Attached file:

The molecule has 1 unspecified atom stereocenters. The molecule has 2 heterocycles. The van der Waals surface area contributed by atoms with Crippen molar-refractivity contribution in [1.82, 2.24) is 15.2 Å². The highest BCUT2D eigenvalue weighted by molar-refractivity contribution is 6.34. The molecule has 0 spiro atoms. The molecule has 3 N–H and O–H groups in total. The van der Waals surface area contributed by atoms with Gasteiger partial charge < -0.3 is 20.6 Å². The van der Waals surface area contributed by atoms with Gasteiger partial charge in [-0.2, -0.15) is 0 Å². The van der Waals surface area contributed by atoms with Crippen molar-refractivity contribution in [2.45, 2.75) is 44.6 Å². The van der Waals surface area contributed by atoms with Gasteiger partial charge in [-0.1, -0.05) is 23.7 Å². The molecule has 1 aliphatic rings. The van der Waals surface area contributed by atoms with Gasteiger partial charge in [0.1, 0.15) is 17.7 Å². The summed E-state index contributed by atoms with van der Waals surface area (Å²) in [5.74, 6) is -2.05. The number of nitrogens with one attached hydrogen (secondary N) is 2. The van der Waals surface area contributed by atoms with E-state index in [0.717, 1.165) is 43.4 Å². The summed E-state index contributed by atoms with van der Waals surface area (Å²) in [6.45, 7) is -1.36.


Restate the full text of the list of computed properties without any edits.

The molecule has 1 unspecified atom stereocenters. The molecule has 2 heterocycles. The van der Waals surface area contributed by atoms with Crippen molar-refractivity contribution in [1.82, 2.24) is 15.2 Å². The highest BCUT2D eigenvalue weighted by molar-refractivity contribution is 6.34. The molecule has 0 spiro atoms. The molecule has 3 N–H and O–H groups in total. The van der Waals surface area contributed by atoms with Gasteiger partial charge < -0.3 is 20.6 Å². The van der Waals surface area contributed by atoms with Gasteiger partial charge in [-0.2, -0.15) is 0 Å². The van der Waals surface area contributed by atoms with Crippen molar-refractivity contribution in [2.45, 2.75) is 44.6 Å². The van der Waals surface area contributed by atoms with Gasteiger partial charge in [-0.1, -0.05) is 23.7 Å². The molecule has 1 aliphatic rings. The van der Waals surface area contributed by atoms with Gasteiger partial charge in [0.1, 0.15) is 17.7 Å². The summed E-state index contributed by atoms with van der Waals surface area (Å²) in [5.74, 6) is -2.05. The number of nitrogens with one attached hydrogen (secondary N) is 2. The van der Waals surface area contributed by atoms with E-state index in [0.717, 1.165) is 43.4 Å². The summed E-state index contributed by atoms with van der Waals surface area (Å²) in [6.45, 7) is -1.36.